Safe Ginnie Mae bonds have been yielding nearly two percentage points more than Treasury bonds, instead of the long-term average of just...
Safe Ginnie Mae bonds have been yielding nearly two percentage points more than Treasury bonds, instead of the long-term average of just over 1 percent, spelling an opportunity for investors. The higher spread is due, in part, to the big supply of Ginnie Maes and other mortgage-backed securities in the market and the financial troubles of rivals Fannie Mae and Freddie Mac.
But unlike bonds of Fannie and Freddie, Ginnie Mae bonds are backed by the full faith and credit of the U.S. government, just like Treasurys.
“The whole mortgage marketplace has been strained, pretty much making Ginnie Mae the only game in town for securitization and subprime borrowers,” says David Ballantine, a bond-fund manager at Payden & Rygel. Today’s wider spreads are the result of basic market forces, Ballantine says. “Originator supply is simply more than demand,” and that weighs on prices, forcing yields higher.
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Ginnie Mae, which stands for Government National Mortgage Association, is a government entity whose goal is to increase the availability of affordable housing. Unlike publicly traded Fannie and Freddie, Ginnie Mae doesn’t buy mortgages or issue securities backed by these loans. Private lenders that have Ginnie Mae approval issue securities that it guarantees. This allows them to free up capital so they can make additional loans.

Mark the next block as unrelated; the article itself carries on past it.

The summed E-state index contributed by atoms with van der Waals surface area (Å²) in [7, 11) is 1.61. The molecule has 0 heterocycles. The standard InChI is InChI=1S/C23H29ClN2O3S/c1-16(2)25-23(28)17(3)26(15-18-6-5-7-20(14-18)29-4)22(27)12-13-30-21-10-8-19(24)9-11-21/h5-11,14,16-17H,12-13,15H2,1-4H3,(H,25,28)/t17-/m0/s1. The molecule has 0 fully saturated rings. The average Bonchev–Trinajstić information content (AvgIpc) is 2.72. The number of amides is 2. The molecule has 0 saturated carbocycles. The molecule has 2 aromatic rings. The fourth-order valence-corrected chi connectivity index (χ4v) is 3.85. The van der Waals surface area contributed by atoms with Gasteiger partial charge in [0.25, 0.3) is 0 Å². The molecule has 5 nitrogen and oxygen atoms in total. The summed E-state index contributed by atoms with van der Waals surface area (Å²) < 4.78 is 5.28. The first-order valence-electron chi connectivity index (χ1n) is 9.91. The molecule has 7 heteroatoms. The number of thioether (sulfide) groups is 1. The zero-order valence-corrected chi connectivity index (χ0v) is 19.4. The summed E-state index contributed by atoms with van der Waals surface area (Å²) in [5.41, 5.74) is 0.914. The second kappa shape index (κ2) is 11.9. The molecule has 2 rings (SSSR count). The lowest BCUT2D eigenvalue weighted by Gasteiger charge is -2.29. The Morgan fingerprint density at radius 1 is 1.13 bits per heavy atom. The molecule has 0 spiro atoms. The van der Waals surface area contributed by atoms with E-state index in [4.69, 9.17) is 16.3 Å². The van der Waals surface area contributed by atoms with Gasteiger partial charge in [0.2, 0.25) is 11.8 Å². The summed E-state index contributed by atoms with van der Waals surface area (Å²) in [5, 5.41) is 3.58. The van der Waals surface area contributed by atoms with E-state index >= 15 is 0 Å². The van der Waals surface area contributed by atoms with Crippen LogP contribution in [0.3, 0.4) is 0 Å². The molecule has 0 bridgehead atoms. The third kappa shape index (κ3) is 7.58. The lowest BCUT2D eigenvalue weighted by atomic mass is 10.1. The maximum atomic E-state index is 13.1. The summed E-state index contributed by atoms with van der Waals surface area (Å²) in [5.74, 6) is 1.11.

Ginnie Maes traditionally offer higher yields than Treasurys because of the risk the underlying mortgages will be prepaid.
This means investors may have to redeploy their principal earlier than planned, potentially at a lower interest rate.
Also, as the government takes steps to shore up Fannie and Freddie, their bonds seem less risky than in the past — so money is flowing into them and out of Ginnie Maes, further weighing on prices.